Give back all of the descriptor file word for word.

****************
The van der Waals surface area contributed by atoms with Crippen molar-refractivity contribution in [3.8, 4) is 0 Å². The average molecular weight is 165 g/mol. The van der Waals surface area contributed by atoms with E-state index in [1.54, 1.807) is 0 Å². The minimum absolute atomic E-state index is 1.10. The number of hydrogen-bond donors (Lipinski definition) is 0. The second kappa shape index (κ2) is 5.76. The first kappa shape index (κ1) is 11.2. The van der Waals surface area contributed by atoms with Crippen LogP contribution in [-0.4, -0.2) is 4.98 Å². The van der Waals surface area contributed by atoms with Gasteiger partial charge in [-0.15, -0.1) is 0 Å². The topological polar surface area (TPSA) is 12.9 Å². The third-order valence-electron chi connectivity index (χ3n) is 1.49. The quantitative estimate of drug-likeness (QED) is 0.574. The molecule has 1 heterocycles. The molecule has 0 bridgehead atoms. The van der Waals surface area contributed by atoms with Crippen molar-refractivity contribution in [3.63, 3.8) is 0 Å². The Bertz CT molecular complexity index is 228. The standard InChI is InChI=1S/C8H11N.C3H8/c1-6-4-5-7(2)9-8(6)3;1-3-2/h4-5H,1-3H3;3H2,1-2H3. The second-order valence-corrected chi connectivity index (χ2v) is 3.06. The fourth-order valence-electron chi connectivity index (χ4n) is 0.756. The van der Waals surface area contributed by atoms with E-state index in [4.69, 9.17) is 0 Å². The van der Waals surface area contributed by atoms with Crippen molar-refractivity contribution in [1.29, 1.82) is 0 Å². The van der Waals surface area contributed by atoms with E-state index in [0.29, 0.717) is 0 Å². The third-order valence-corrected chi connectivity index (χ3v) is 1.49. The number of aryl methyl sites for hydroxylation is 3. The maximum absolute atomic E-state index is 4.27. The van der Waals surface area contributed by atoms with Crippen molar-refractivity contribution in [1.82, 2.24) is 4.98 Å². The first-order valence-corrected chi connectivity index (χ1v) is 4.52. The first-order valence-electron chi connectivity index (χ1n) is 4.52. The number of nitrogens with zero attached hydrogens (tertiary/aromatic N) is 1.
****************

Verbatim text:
The van der Waals surface area contributed by atoms with Crippen molar-refractivity contribution in [3.8, 4) is 0 Å². The average molecular weight is 165 g/mol. The van der Waals surface area contributed by atoms with E-state index in [1.54, 1.807) is 0 Å². The minimum absolute atomic E-state index is 1.10. The number of hydrogen-bond donors (Lipinski definition) is 0. The second kappa shape index (κ2) is 5.76. The first kappa shape index (κ1) is 11.2. The van der Waals surface area contributed by atoms with Crippen LogP contribution in [-0.4, -0.2) is 4.98 Å². The van der Waals surface area contributed by atoms with Gasteiger partial charge in [-0.15, -0.1) is 0 Å². The topological polar surface area (TPSA) is 12.9 Å². The third-order valence-electron chi connectivity index (χ3n) is 1.49. The quantitative estimate of drug-likeness (QED) is 0.574. The molecule has 1 heterocycles. The molecule has 0 bridgehead atoms. The van der Waals surface area contributed by atoms with Crippen molar-refractivity contribution in [3.63, 3.8) is 0 Å². The Bertz CT molecular complexity index is 228. The standard InChI is InChI=1S/C8H11N.C3H8/c1-6-4-5-7(2)9-8(6)3;1-3-2/h4-5H,1-3H3;3H2,1-2H3. The second-order valence-corrected chi connectivity index (χ2v) is 3.06. The fourth-order valence-electron chi connectivity index (χ4n) is 0.756. The van der Waals surface area contributed by atoms with E-state index in [4.69, 9.17) is 0 Å². The van der Waals surface area contributed by atoms with Crippen molar-refractivity contribution in [1.29, 1.82) is 0 Å². The van der Waals surface area contributed by atoms with E-state index in [0.29, 0.717) is 0 Å². The third-order valence-corrected chi connectivity index (χ3v) is 1.49. The number of aryl methyl sites for hydroxylation is 3. The maximum absolute atomic E-state index is 4.27. The van der Waals surface area contributed by atoms with Crippen molar-refractivity contribution in [1.82, 2.24) is 4.98 Å². The first-order valence-corrected chi connectivity index (χ1v) is 4.52. The first-order valence-electron chi connectivity index (χ1n) is 4.52. The number of nitrogens with zero attached hydrogens (tertiary/aromatic N) is 1.